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    why are Cr and Zn hydroxides amphoteric ? as opposed to period 3 transition metals ?

    ie [cr(h20)3(oh)3]

    thank you
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    Hey, check out this link:
    https://www.boundless.com/chemistry/...ic-hydroxides/
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    (Original post by shumen9523)
    Hey, check out this link:
    https://www.boundless.com/chemistry/...ic-hydroxides/
    thank you but do you know why cr and zn specifically hve amphoteric hydroxides ?
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    (Original post by jojo1995)
    thank you but do you know why cr and zn specifically hve amphoteric hydroxides ?
    Unfortunately, I don't :/
    I'll ask some of my friends and if I find find out something new I'll post it on this thread.
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    (Original post by shumen9523)
    Unfortunately, I don't :/
    I'll ask some of my friends and if I find find out something new I'll post it on this thread.
    Aww thank you, that would be great - thank yôu for all your help
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    (Original post by jojo1995)
    Aww thank you, that would be great - thank yôu for all your help
    Hello , these hydroxides are considered amphoteric because they can react/ dissolve in both acids and bases.

    Amphoteric is something that have got acidic and basic properties - for example : Amino acids are considered amophoteric since the COOH (aka carboxylic acid group) can donate a proton and hence acting as a Bronsted Lowry acid but the NH3 (aka the amine group) can accept a proton and hence it is acting as a BL base.

    If you need equations , I can give them to you for the chromium oxide dissolving in both acid and base.
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    (Original post by laurawoods)
    Hello , these hydroxides are considered amphoteric because they can react/ dissolve in both acids and bases.

    Amphoteric is something that have got acidic and basic properties - for example : Amino acids are considered amophoteric since the COOH (aka carboxylic acid group) can donate a proton and hence acting as a Bronsted Lowry acid but the NH3 (aka the amine group) can accept a proton and hence it is acting as a BL base.

    If you need equations , I can give them to you for the chromium oxide dissolving in both acid and base.
    Thank you do you know in terms of electonic configuration what makes cr and zn able to form amphoteric hydroxides - since they are the other transition metals in the first row - period 3/4 don't form amphoteric hydroxides ?
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    (Original post by jojo1995)
    Thank you do you know in terms of electonic configuration what makes cr and zn able to form amphoteric hydroxides - since they are the other transition metals in the first row - period 3/4 don't form amphoteric hydroxides ?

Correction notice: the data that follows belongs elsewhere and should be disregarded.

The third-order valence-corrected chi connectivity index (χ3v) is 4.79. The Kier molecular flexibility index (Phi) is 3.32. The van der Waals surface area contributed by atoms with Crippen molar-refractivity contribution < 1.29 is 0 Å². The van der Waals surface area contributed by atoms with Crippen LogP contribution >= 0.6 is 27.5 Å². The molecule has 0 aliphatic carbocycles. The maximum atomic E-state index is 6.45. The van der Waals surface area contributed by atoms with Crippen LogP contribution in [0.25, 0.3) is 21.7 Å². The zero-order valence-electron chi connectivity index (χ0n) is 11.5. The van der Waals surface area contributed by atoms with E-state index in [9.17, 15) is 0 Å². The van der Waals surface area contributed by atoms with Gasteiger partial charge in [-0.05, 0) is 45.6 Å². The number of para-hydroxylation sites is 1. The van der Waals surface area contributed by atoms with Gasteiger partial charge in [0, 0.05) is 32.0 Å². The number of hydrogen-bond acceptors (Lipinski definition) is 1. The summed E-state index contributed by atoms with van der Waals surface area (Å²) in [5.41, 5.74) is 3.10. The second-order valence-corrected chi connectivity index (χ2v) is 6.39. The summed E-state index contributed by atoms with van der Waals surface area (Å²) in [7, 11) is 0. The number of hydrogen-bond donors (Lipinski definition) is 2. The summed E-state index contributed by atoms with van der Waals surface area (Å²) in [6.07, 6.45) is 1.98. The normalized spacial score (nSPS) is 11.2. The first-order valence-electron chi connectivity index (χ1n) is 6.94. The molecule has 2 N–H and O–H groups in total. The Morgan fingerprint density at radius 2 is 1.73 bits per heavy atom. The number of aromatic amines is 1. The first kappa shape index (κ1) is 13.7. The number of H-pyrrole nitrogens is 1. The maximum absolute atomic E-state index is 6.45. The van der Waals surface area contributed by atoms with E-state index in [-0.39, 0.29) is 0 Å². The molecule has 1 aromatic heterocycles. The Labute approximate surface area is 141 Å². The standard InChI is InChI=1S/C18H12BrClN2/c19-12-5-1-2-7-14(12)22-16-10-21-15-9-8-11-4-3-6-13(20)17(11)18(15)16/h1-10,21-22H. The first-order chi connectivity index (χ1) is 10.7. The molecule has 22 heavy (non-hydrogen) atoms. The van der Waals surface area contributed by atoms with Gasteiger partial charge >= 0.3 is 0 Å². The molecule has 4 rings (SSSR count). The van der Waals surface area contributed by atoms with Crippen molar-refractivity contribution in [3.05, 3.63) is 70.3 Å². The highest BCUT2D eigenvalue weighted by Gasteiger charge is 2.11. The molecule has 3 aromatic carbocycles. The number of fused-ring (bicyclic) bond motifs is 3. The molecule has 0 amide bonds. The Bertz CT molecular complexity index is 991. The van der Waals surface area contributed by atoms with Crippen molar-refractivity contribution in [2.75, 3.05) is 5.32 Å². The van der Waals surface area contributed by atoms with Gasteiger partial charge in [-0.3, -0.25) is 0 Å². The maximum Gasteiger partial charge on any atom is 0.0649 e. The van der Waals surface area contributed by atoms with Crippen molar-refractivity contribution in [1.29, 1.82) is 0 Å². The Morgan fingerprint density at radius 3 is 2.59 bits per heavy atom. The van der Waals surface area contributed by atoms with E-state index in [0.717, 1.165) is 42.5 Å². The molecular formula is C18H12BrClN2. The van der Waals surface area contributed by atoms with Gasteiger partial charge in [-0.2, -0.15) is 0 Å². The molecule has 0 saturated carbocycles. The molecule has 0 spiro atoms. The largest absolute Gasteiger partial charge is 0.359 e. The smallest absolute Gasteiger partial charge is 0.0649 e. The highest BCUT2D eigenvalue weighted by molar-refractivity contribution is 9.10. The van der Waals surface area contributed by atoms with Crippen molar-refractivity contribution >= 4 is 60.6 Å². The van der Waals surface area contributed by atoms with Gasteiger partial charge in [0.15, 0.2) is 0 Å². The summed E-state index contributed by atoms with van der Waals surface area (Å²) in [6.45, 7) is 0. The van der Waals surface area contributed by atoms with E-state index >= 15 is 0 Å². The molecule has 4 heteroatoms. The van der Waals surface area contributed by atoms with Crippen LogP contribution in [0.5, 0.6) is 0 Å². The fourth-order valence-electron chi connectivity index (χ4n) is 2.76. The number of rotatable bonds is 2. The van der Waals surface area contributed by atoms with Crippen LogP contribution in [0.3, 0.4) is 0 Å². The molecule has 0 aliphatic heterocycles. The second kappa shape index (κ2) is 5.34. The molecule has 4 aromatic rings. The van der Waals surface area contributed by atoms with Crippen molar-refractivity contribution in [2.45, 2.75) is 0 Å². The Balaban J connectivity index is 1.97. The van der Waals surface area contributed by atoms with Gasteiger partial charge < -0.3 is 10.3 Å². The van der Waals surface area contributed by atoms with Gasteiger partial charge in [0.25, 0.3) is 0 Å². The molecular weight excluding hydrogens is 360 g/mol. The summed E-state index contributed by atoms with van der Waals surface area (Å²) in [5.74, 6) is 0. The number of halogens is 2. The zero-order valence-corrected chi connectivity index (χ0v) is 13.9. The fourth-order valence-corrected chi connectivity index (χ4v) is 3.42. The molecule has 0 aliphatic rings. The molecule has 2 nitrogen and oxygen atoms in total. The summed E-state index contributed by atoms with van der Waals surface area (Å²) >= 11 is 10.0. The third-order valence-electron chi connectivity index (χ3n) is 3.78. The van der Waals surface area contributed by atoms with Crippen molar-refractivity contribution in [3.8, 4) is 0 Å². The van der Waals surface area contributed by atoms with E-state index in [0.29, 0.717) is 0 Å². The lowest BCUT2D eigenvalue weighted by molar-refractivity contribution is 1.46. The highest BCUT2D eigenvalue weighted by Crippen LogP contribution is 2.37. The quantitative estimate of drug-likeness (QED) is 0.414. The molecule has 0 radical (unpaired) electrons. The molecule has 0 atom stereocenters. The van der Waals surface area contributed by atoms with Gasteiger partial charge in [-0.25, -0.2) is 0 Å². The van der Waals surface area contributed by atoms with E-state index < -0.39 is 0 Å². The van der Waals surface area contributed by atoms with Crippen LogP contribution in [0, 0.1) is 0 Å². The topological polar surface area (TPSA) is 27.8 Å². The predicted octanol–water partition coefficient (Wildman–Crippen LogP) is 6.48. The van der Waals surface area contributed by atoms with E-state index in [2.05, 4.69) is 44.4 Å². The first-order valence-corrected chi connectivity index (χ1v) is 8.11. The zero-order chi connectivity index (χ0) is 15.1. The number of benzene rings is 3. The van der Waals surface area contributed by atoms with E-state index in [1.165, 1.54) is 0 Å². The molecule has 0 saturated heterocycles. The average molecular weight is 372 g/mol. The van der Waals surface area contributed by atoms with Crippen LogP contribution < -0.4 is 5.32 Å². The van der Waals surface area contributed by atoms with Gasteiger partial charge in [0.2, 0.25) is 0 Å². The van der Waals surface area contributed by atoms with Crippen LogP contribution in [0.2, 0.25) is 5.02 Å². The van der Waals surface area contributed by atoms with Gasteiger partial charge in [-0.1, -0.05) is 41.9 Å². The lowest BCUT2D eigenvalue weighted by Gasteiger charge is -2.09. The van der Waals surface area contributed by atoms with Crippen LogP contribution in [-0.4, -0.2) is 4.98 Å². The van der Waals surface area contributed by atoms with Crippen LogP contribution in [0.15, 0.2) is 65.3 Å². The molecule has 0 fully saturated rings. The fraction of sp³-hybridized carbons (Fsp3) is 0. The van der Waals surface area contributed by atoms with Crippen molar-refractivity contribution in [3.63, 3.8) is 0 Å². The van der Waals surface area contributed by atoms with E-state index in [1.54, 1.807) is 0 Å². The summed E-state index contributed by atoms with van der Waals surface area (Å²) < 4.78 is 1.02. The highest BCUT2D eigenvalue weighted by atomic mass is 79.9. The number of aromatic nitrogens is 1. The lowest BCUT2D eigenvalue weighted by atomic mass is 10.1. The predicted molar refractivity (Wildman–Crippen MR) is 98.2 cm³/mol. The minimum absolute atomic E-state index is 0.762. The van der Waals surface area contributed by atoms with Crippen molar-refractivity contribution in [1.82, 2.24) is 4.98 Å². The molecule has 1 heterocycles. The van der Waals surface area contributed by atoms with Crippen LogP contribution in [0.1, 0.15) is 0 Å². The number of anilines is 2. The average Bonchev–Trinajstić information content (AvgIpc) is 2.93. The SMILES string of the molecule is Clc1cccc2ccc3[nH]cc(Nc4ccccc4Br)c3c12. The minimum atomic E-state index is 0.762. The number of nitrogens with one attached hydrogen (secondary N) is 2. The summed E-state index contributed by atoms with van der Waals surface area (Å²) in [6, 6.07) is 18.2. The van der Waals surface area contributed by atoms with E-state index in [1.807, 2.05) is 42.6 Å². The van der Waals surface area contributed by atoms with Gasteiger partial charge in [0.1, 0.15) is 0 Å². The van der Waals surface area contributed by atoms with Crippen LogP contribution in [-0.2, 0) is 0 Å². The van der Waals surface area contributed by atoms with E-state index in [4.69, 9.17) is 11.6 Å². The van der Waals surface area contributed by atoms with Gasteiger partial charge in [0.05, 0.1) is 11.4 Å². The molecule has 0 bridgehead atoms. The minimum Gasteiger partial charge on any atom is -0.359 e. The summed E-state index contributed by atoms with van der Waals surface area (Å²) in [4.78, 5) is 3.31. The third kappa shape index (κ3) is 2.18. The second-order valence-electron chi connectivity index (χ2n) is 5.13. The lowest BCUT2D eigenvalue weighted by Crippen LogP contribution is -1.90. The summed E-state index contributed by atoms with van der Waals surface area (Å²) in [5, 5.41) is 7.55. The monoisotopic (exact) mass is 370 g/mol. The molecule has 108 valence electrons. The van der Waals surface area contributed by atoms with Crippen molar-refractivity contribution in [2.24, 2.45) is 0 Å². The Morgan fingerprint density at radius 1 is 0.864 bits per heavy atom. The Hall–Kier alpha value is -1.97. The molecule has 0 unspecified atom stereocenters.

Cr and Zn certainly have unique or initially surprising electron configurations (perhaps you already know this), with an incomplete 4s shell in order to reach a half-complete (5 electrons) or complete (10 electrons) 3d shell.

    As far as I know, though, what really makes them amphoteric is, being transition metals, they have d-orbitals available for bonding and this means they can take on a lot more substituents. When the substituents are binding onto transition metals in solution, they are called ligands and the ion is a complex ion. Because transition metals such as Cr and Zn undergo this process of complex formation, taking on the ligands, they can both dissociate and associate ligands, and if the ligand were OH- (or H+) they would come to be known as amphoteric.

    Hope this helps
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    (Original post by Big-Daddy)
    Cr and Zn certainly have unique or initially surprising electron configurations (perhaps you already know this), with an incomplete 4s shell in order to reach a half-complete (5 electrons) or complete (10 electrons) 3d shell.

    As far as I know, though, what really makes them amphoteric is, being transition metals, they have d-orbitals available for bonding and this means they can take on a lot more substituents. When the substituents are binding onto transition metals in solution, they are called ligands and the ion is a complex ion. Because transition metals such as Cr and Zn undergo this process of complex formation, taking on the ligands, they can both dissociate and associate ligands, and if the ligand were OH- (or H+) they would come to be known as amphoteric.

    Hope this helps
    Thank you so much, this is brilliant !!
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    (Original post by jojo1995)
    Thank you so much, this is brilliant !!
    Oops sorry, I have to amend that!

    I wasn't looking at the periodic table when I did it so I got Zn mixed up with Cu. Zn has both 10 electrons in the 3d-shell and 2 in the 4s-shell; it has the configuration you expect. Cu has 3d10 4s1 which you wouldn't expect.

    Anyway, that doesn't change the ligand binding explanation which is the true answer for your question, but I couldn't let such a big mistake go uncorrected
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    (Original post by Big-Daddy)
    Oops sorry, I have to amend that!

    I wasn't looking at the periodic table when I did it so I got Zn mixed up with Cu. Zn has both 10 electrons in the 3d-shell and 2 in the 4s-shell; it has the configuration you expect. Cu has 3d10 4s1 which you wouldn't expect.

    Anyway, that doesn't change the ligand binding explanation which is the true answer for your question, but I couldn't let such a big mistake go uncorrected

    That's fine, thank you for telling me !!
 
 
 
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